Children 6-12

While the risk of poisoning decreases as children get older, parents of school-aged children should still be mindful of potential poisons. Most poisonings are preventable!

Risk Factors Special to School-Aged Children

  • Independence

    As children get older, they become more independent. They feel they can do more on their own, which can lead to medicine mishaps.

  • Spending time alone

    As children get older, there is less adult supervision. This leaves time for the children to experiment with medicines and household products.

  • Sense of invincibility

    Children this age are ready to grab the bull by the horns.  Their enhanced sense of independence enables them to do many more things, but they are often unable to fully understand cause and effect, or to determine the amount of risk they face.

  • Dares and peer pressure

    Most children are faced with a dare from a friend or classmate at some time or another. Many dares are harmless; others can have severe consequences. Poison centers can help determine which are which.

  • Substance use

    Studies show that children are experimenting with drugs, alcohol, tobacco, and household products at increasingly younger ages. The types of substances are also changing over time; for example, vaping has rapidly become a popular activity among children and teens, and the presence of these products in more homes may also pose additional risks to young children.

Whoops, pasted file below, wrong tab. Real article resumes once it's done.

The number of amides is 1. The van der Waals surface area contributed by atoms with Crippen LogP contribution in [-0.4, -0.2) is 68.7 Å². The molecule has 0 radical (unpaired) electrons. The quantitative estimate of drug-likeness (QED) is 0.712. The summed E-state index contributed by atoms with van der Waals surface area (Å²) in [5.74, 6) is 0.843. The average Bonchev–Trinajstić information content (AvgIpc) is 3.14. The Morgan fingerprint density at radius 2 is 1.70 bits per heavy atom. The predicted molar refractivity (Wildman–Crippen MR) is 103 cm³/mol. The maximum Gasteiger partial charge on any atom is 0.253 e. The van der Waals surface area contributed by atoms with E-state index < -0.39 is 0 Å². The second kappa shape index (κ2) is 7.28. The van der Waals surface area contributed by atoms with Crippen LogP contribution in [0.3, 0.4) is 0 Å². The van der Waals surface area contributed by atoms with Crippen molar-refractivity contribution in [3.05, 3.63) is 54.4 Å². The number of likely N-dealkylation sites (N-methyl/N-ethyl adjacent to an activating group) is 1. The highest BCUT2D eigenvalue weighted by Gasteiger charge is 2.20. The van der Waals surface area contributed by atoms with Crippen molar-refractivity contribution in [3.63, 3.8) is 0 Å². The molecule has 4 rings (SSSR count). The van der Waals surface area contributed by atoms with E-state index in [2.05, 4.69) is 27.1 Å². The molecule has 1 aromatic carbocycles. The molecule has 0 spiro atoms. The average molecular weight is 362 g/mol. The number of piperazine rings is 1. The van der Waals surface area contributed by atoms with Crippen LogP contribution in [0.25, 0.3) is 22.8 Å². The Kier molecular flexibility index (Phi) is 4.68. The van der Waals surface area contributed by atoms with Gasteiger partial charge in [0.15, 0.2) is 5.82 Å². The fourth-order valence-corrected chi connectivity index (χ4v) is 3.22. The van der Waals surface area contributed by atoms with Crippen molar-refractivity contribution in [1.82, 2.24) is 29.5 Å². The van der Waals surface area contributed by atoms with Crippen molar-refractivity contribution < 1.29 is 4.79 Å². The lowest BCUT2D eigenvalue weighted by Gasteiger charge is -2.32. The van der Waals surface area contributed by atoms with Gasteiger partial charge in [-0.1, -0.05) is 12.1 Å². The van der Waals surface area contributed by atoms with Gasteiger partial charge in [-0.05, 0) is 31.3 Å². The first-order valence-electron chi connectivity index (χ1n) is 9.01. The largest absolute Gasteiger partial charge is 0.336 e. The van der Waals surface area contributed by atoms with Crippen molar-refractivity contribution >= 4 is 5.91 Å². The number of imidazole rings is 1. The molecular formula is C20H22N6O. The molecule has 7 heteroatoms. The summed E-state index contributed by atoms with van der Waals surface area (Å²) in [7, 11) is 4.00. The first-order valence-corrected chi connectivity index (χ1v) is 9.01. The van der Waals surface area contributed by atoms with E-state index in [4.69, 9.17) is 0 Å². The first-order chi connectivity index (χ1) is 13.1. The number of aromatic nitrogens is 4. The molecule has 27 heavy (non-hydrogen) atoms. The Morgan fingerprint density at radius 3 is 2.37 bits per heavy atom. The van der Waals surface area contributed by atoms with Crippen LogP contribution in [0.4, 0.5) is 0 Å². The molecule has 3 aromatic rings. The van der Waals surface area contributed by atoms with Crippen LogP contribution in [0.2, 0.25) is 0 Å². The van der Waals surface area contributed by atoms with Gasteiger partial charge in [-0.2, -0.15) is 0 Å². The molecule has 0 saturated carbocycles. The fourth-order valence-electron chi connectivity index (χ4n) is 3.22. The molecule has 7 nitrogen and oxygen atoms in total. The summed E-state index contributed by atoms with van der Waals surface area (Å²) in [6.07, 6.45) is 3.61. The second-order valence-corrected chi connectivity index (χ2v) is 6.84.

• Teach children about the safe use of household products and medication, with emphasis on having adult supervision where appropriate. 
  • Children under the age of 12 should not take medicine on their own. An adult should supervise a child each time they take a medicine, even if it is something they take every day. Stress the importance of asking an adult before taking a medicine or using a household product.
  • Talk honestly about the dangers of misusing household products and medicines.
  • Begin having talks about the consequences of dares and negative peer pressure. 

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